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Sage Wisdom

"Good improvisation communicates harmonic progression melodically. Effective melodies manipulate harmonic content through the use of guide tones and preparatory gravity notes, masterfully woven in systematic tension, release, and transparent harmonic definition."

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August 10, 2013 | Fighting the brain

Here you go:

Ab Bb C Db Eb F G Ab

The above sequence of notes would be terrifying to a beginning folk/bluegrass musician, all those notes with flat signatures behind them. "Does my mandolin even come with a Db on it?"

If we stepped back and realized through all the flats, this pattern spells out an Ab major scale, the intimidation level might go down a little, though it's rarely one you'd play in a jam session. Completely foreign.

If you played the following A B C# D E F# G# A, especially knowing it's a basic A major scale, you'd be very comfortable. If we told you to play the same set but move everything down a fret, you'd be okay with that.

Easy peazy.


This simple trick is the essence of our FFcP approach to mastering the fretboard. Open strings are great for beginning fret musicians, but there's a wide open real estate of Ebs and Gbs out there to create beautiful music, and when you focus on the four FFcP patterns, the chromatic world is literally at your fingertips.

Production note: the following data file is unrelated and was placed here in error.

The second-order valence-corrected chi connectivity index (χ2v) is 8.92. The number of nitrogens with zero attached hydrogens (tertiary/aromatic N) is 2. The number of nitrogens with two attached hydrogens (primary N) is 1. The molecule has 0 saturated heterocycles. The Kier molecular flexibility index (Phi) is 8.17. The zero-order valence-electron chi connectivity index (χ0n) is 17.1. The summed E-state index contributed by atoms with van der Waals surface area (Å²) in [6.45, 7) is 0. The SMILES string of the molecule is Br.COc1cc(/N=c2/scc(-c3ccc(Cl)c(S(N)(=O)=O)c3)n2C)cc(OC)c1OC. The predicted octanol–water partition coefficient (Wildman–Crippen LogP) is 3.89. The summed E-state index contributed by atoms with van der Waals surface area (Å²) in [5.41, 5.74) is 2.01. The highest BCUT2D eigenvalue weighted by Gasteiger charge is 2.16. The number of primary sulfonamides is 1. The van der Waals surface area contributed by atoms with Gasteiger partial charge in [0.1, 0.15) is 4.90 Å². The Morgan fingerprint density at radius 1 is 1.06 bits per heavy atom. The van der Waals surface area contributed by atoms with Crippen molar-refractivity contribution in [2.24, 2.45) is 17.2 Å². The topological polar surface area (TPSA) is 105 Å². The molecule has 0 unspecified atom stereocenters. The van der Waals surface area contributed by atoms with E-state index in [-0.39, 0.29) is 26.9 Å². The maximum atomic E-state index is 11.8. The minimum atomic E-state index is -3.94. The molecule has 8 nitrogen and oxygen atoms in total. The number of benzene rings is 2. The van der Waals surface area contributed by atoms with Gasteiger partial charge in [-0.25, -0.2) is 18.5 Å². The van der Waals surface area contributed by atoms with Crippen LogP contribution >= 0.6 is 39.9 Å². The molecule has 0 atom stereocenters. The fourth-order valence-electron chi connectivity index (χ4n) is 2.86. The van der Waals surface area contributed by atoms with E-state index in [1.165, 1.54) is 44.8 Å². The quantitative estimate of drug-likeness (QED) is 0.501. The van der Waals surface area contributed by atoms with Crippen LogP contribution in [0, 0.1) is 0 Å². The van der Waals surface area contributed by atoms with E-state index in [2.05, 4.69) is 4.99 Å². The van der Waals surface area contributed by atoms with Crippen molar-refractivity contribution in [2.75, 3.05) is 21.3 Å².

The following graphical puzzle illustrates how you can let your brain short circuit. Follow the instructions and say out loud the color, not the text. Not as easy as you might think. Unless you change the way you look at it.


Don't let the expanded world of accidentals (flats and sharps) distract you. There's more simplicity there than you might think. You just have to change your mindset.

Read more about FFcP.


Posted by Ted at August 10, 2013 5:34 AM

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